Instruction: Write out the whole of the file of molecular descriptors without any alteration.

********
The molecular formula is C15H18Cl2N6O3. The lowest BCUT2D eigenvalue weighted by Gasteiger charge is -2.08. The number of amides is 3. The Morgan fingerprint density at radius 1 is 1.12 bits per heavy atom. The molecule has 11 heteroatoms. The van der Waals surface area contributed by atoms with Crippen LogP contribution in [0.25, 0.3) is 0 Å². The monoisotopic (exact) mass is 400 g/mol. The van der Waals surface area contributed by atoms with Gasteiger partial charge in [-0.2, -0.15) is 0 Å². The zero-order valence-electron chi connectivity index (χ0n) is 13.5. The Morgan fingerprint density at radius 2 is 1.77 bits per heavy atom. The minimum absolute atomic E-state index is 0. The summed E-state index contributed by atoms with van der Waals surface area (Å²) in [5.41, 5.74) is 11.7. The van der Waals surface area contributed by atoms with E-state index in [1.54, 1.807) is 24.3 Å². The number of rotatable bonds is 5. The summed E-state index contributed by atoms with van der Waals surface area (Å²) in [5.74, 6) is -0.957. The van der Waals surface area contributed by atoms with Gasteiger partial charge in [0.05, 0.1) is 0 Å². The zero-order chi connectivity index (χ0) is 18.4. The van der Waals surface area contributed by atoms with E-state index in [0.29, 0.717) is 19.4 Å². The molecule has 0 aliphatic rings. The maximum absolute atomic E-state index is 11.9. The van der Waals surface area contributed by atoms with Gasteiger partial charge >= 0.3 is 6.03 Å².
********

The molecular formula is C15H18Cl2N6O3. The lowest BCUT2D eigenvalue weighted by Gasteiger charge is -2.08. The number of amides is 3. The Morgan fingerprint density at radius 1 is 1.12 bits per heavy atom. The molecule has 11 heteroatoms. The van der Waals surface area contributed by atoms with Crippen LogP contribution in [0.25, 0.3) is 0 Å². The monoisotopic (exact) mass is 400 g/mol. The van der Waals surface area contributed by atoms with Gasteiger partial charge in [-0.2, -0.15) is 0 Å². The zero-order valence-electron chi connectivity index (χ0n) is 13.5. The Morgan fingerprint density at radius 2 is 1.77 bits per heavy atom. The minimum absolute atomic E-state index is 0. The summed E-state index contributed by atoms with van der Waals surface area (Å²) in [5.41, 5.74) is 11.7. The van der Waals surface area contributed by atoms with E-state index in [1.54, 1.807) is 24.3 Å². The number of rotatable bonds is 5. The summed E-state index contributed by atoms with van der Waals surface area (Å²) in [5.74, 6) is -0.957. The van der Waals surface area contributed by atoms with Gasteiger partial charge in [0.05, 0.1) is 0 Å². The zero-order chi connectivity index (χ0) is 18.4. The van der Waals surface area contributed by atoms with E-state index in [0.29, 0.717) is 19.4 Å². The molecule has 0 aliphatic rings. The maximum absolute atomic E-state index is 11.9. The van der Waals surface area contributed by atoms with Gasteiger partial charge >= 0.3 is 6.03 Å².